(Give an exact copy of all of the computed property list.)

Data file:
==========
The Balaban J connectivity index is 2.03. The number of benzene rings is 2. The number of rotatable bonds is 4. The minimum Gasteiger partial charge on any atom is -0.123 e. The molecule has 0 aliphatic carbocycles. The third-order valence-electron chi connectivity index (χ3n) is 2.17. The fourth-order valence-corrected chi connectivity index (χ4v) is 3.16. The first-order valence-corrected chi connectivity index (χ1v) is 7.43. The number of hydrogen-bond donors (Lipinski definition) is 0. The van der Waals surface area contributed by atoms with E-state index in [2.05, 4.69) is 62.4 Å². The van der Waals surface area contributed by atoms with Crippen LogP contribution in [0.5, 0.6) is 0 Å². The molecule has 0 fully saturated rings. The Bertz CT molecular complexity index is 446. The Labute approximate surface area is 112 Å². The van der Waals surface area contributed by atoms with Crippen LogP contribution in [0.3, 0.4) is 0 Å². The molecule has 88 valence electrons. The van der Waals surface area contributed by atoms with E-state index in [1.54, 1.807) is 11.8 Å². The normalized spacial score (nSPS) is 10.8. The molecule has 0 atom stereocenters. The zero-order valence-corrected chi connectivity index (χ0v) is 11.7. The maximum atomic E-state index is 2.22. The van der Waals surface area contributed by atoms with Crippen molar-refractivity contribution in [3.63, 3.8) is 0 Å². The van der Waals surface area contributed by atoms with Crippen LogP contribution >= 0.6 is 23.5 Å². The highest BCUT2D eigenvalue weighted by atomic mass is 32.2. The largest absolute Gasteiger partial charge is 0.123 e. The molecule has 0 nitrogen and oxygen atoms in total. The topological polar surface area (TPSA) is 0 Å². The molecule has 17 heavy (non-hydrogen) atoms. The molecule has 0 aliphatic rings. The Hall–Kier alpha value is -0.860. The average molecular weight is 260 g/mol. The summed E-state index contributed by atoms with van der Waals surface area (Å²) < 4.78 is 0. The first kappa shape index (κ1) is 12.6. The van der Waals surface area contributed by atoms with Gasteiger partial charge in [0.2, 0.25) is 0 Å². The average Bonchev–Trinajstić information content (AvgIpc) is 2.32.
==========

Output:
The Balaban J connectivity index is 2.03. The number of benzene rings is 2. The number of rotatable bonds is 4. The minimum Gasteiger partial charge on any atom is -0.123 e. The molecule has 0 aliphatic carbocycles. The third-order valence-electron chi connectivity index (χ3n) is 2.17. The fourth-order valence-corrected chi connectivity index (χ4v) is 3.16. The first-order valence-corrected chi connectivity index (χ1v) is 7.43. The number of hydrogen-bond donors (Lipinski definition) is 0. The van der Waals surface area contributed by atoms with E-state index in [2.05, 4.69) is 62.4 Å². The van der Waals surface area contributed by atoms with Crippen LogP contribution in [0.5, 0.6) is 0 Å². The molecule has 0 fully saturated rings. The Bertz CT molecular complexity index is 446. The Labute approximate surface area is 112 Å². The van der Waals surface area contributed by atoms with Crippen LogP contribution in [0.3, 0.4) is 0 Å². The molecule has 88 valence electrons. The van der Waals surface area contributed by atoms with E-state index in [1.54, 1.807) is 11.8 Å². The normalized spacial score (nSPS) is 10.8. The molecule has 0 atom stereocenters. The zero-order valence-corrected chi connectivity index (χ0v) is 11.7. The maximum atomic E-state index is 2.22. The van der Waals surface area contributed by atoms with Crippen molar-refractivity contribution in [3.63, 3.8) is 0 Å². The van der Waals surface area contributed by atoms with Crippen LogP contribution >= 0.6 is 23.5 Å². The highest BCUT2D eigenvalue weighted by atomic mass is 32.2. The largest absolute Gasteiger partial charge is 0.123 e. The molecule has 0 nitrogen and oxygen atoms in total. The topological polar surface area (TPSA) is 0 Å². The molecule has 17 heavy (non-hydrogen) atoms. The molecule has 0 aliphatic rings. The Hall–Kier alpha value is -0.860. The average molecular weight is 260 g/mol. The summed E-state index contributed by atoms with van der Waals surface area (Å²) < 4.78 is 0. The first kappa shape index (κ1) is 12.6. The van der Waals surface area contributed by atoms with Gasteiger partial charge in [0.2, 0.25) is 0 Å². The average Bonchev–Trinajstić information content (AvgIpc) is 2.32.